Donations create training opportunities

For firefighters, it wasn't a typical vehicle extraction. Yes, they employed the usual hydraulic tools -- the Jaws of Life -- and saws to get to the patient, but they also employed ladders and ingenuity to peel into the big rig parked in front of...

Superior Firefighter, Greg Winters, cuts a windshield on a semi-tractor as a water spray helps keep glass dust down during training last week at the Superior Fire Department headquarters on Tower Avenue. Jed Carlson /

For firefighters, it wasn’t a typical vehicle extraction.

Yes, they employed the usual hydraulic tools - the Jaws of Life - and saws to get to the patient, but they also employed ladders and ingenuity to peel into the big rig parked in front of headquarters on Tower Avenue last week.

Over three days, all 36 firefighters had a chance to train on less customary crash scenarios they could face in real life, using props donated by Lake City Towing, Lakeside Towing and Jeff Foster trucking.

"We can practice under a controlled setting; we can look at safety," said Superior Battalion Chief Scott Gordon. "We can take this practical knowledge and apply it to different things."

Firefighters took turns sawing at piano-style hinges - not your typical automobile door hinge -using familiar tools in new ways. Using heavy hydraulic tools proved more challenging as firefighters balanced on a ladder to peel open the large door of a semi-tractor, strapping it to control the drop when it finally broke loose from its mooring.


Then firefighters attempted to pull a gasket to remove a portion of the windshield to get to the patient inside.

As rubber ripped in small strips, firefighters changed their strategy, opting instead to cut the glass, first using axes to create a break a line in the glass, which allowed them to use an electric saw to remove a large section of the windshield.

But they weren’t done yet. Balancing on a ladder, they took turns slicing through the side of the sleeper compartment to provide an opening to pull the patient from the vehicle on a backboard.

"I would’ve used the ladder to glide the patient from the truck," said Mike Hoyt of the Superior Fire Department, who was observing the exercise and offering advice for the uncommon extraction procedure.

But even when the patient - a dummy - was safely extracted from the semi-tractor, firefighters work wasn’t done.

There was still the vehicle wedged under a propane truck to contend with. It’s a scenario the fire department dealt with in earlier this year when a car and semi crashed at the intersection U.S. Highway 2 and E Street in Superior. The vehicle was wedged under the trailer of the semi.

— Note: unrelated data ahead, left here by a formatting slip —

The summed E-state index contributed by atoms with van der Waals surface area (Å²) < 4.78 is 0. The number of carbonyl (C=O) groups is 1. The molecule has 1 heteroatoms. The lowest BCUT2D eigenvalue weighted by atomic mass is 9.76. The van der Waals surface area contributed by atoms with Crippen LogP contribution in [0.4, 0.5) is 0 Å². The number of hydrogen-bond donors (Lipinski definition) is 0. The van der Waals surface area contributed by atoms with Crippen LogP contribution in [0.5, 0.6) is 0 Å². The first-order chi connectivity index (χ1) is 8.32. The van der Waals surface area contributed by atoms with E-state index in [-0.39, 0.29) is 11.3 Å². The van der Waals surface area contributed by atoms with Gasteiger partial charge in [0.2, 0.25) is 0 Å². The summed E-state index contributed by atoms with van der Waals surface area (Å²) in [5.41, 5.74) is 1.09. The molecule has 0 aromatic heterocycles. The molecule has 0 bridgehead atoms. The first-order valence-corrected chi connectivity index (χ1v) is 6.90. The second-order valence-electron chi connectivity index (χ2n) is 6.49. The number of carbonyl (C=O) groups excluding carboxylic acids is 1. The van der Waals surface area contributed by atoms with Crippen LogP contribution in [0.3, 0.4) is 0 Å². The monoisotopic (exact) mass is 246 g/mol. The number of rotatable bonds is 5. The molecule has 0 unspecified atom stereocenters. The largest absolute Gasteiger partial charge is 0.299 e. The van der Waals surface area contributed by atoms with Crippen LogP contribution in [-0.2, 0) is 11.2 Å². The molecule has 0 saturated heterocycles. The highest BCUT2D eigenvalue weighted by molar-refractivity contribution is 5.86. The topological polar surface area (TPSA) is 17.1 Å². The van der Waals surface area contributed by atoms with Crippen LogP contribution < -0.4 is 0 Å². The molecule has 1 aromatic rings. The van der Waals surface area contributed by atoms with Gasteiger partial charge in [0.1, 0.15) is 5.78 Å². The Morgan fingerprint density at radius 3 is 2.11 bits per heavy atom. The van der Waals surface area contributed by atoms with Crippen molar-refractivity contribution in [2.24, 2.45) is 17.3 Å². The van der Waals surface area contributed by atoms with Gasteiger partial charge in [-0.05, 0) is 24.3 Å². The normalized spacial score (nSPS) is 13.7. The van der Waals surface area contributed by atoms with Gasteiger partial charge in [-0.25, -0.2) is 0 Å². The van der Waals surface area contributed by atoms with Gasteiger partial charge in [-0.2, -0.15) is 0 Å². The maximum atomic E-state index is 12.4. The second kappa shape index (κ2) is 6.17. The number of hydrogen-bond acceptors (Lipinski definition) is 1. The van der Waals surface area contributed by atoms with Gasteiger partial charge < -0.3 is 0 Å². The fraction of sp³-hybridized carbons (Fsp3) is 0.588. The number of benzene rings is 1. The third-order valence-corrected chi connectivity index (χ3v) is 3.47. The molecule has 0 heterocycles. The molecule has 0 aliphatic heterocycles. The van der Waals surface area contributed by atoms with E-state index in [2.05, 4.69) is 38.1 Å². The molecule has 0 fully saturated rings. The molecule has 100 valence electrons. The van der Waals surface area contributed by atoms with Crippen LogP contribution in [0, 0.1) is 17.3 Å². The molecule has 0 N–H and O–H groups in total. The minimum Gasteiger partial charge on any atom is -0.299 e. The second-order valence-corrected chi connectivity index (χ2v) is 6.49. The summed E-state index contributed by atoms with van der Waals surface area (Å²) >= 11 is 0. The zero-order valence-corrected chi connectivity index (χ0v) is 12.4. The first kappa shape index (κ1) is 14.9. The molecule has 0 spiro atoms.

Gordon said during that incident everyone was working so fast, no one really knows what happened, who did what, and what worked best or didn’t work well.

"A version of this scenario happens on a yearly basis," Gordon said. However, training for the scenario is a rare opportunity, one that allows firefighters to gain the skills to deal with a variety of scenarios - whether it’s a car that slammed into a bridge or extricating patients from another large vehicle, such as a bus.


"We get to talk about all of this when we’re done," said Superior Fire Capt. Chris Opheim. "It’s easier to let them screw up. They learn it better that way. Otherwise if you just tell them what to do, there’s 19 chiefs in the room. Now they can see it."

Hoyt said dealing with a car wedged under a large truck isn’t a simple matter of lifting the truck off the vehicle.

While the propane truck was partially off the ground, he said simply the lifting the larger vehicle with cribbing would not release the car because the compressed struts on the car would simply expand to keep the car wedged under the truck.

To extract the patient from the car, firefighters would have to lift the truck and move the car clear of the truck before extrication could begin, Hoyt said.

"We really have no idea how we’re going to do it," Gordon said. "The instructor’s just going to let them do it. The truck is off the ground. Our biggest problem is going to be stabilizing that."

It’s training the fire department wouldn’t normally get without the donations of the vehicles to give firefighters first-hand experience with working with the larger vehicles, Gordon said.

After all, working on a semi-tractor - with its height and different hinging system featuring a two-foot long piano-style hinge on the door - requires a different set of skills, using familiar tools in new ways and problem-solving to overcoming the challenges.

Following each day’s training, Hoyt said firefighters would have the opportunity to discuss the training, figure out what did and didn’t work, and would be better prepared for a real incident.


"We’ve done auto extrication a lot," Gordon said. "We’ve never actually done auto extrication on a semi-tractor … the hard part is getting a tractor a company would actually donate to us."

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